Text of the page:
SALISBURY – Wicomico’s superintendent says the use of recruitment programs and the adoption of negotiated agreements have allowed the school system to maintain an adequate level of staffing, despite reports of a growing teacher shortage.
Earlier this month, Superintendent Dr. Donna Hanlin presented the Wicomico County Board of Education with an update on recruitment and retention efforts within Wicomico County Public Schools (WCPS).
“There’s a lot in the media right now about the teacher crisis, the staffing crisis,” she said, “and I thought it would be helpful to speak to that specifically where Wicomico County is concerned.”
Hanlin noted that each year WCPS loses between 100 and 140 teachers to retirement, transfers, or simply individuals leaving the profession. But despite reports of a growing teacher shortage, she told officials the school system is estimated to have lost 100 teachers this school year.
“We feel fortunately we have been able to retain teachers to about the same degree we have in previous years,” she said.
Hanlin told board members, however, officials are seeing a shortage in the supply of teachers coming to WCPS from local universities. She said critical shortage areas include special education, mathematics, and elementary education.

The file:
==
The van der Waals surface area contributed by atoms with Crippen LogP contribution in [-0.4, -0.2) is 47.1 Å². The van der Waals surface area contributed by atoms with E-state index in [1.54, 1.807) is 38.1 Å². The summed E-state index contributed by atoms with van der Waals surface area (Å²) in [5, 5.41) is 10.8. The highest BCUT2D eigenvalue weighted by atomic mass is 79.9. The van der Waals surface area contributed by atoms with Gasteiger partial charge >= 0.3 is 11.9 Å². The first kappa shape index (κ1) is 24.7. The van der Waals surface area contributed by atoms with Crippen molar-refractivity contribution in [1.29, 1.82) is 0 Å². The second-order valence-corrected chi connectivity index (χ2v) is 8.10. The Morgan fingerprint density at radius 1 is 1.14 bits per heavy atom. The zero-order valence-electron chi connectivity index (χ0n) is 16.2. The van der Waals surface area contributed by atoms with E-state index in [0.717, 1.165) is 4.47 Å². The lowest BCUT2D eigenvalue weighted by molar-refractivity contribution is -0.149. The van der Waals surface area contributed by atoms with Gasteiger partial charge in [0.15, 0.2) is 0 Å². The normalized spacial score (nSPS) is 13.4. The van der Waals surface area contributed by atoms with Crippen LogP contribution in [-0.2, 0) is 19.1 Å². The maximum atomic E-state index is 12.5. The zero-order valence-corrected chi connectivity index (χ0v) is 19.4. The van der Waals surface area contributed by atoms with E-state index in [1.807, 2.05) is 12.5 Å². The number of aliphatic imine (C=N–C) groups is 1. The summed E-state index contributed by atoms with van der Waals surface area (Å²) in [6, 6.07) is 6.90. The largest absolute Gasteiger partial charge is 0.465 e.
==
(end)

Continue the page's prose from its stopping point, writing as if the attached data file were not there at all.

To that end, Hanlin said the school system is working with local colleges to encourage individuals to join the teaching profession through programs such as dual enrollment. WCPS has also introduced a Teacher Academy of Maryland program within its schools, allowing students the opportunity to explore careers as an elementary, middle or high school teacher.
“We have a lot of efforts going into this,” she said. “But I wanted to clarify we do not have teachers leaving the profession in Wicomico County to any greater degree than we ever have before.”
As efforts continue to recruit individuals to the profession, Hanlin said work is also being done to retain the school system’s existing educators.
At Tuesday’s meeting, for example, the board of education voted to approve negotiated agreements for teachers, administrative staff and classified employees that include salary increases and a cost-of-living adjustment.
“I know the 1,300 teachers and roughly 800 support staff and all employees thank you for your commitment as shown by these negotiated agreements, as we gave probably the largest cost-of-living adjustment we’ve ever given here in Wicomico County,” said Human Resources Director Vince Pavic. “It’s put us in the rare area of being one of the higher paid on the Eastern Shore.”